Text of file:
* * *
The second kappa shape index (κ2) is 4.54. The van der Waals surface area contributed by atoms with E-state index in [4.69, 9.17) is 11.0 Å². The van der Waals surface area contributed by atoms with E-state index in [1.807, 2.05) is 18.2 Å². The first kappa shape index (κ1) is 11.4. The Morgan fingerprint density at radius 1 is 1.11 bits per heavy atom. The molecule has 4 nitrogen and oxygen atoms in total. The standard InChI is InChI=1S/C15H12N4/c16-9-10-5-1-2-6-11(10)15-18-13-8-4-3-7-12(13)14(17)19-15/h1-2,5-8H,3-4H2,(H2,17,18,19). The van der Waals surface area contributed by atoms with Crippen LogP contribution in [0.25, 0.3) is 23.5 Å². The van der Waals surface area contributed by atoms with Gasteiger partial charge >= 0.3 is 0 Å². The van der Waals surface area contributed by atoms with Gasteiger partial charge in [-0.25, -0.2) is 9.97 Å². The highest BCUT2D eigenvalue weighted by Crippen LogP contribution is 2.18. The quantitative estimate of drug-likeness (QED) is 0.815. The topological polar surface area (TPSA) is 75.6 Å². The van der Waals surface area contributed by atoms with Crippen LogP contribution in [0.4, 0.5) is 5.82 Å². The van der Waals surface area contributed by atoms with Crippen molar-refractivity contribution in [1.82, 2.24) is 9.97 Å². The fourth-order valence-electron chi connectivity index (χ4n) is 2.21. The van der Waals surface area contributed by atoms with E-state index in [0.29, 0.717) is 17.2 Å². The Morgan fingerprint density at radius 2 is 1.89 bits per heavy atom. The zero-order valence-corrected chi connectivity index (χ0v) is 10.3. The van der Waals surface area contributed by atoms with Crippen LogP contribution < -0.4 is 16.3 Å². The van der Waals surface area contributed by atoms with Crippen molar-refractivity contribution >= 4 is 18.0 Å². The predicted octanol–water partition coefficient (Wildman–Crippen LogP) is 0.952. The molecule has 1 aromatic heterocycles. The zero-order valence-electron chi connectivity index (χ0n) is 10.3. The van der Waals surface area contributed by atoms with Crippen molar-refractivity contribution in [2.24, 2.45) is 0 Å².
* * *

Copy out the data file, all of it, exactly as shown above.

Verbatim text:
The second kappa shape index (κ2) is 4.54. The van der Waals surface area contributed by atoms with E-state index in [4.69, 9.17) is 11.0 Å². The van der Waals surface area contributed by atoms with E-state index in [1.807, 2.05) is 18.2 Å². The first kappa shape index (κ1) is 11.4. The Morgan fingerprint density at radius 1 is 1.11 bits per heavy atom. The molecule has 4 nitrogen and oxygen atoms in total. The standard InChI is InChI=1S/C15H12N4/c16-9-10-5-1-2-6-11(10)15-18-13-8-4-3-7-12(13)14(17)19-15/h1-2,5-8H,3-4H2,(H2,17,18,19). The van der Waals surface area contributed by atoms with Crippen LogP contribution in [0.25, 0.3) is 23.5 Å². The van der Waals surface area contributed by atoms with Gasteiger partial charge >= 0.3 is 0 Å². The van der Waals surface area contributed by atoms with Gasteiger partial charge in [-0.25, -0.2) is 9.97 Å². The highest BCUT2D eigenvalue weighted by Crippen LogP contribution is 2.18. The quantitative estimate of drug-likeness (QED) is 0.815. The topological polar surface area (TPSA) is 75.6 Å². The van der Waals surface area contributed by atoms with Crippen LogP contribution in [0.4, 0.5) is 5.82 Å². The van der Waals surface area contributed by atoms with Crippen molar-refractivity contribution in [1.82, 2.24) is 9.97 Å². The fourth-order valence-electron chi connectivity index (χ4n) is 2.21. The van der Waals surface area contributed by atoms with E-state index in [0.29, 0.717) is 17.2 Å². The Morgan fingerprint density at radius 2 is 1.89 bits per heavy atom. The zero-order valence-corrected chi connectivity index (χ0v) is 10.3. The van der Waals surface area contributed by atoms with Crippen LogP contribution < -0.4 is 16.3 Å². The van der Waals surface area contributed by atoms with Crippen molar-refractivity contribution >= 4 is 18.0 Å². The predicted octanol–water partition coefficient (Wildman–Crippen LogP) is 0.952. The molecule has 1 aromatic heterocycles. The zero-order valence-electron chi connectivity index (χ0n) is 10.3. The van der Waals surface area contributed by atoms with Crippen molar-refractivity contribution in [2.24, 2.45) is 0 Å².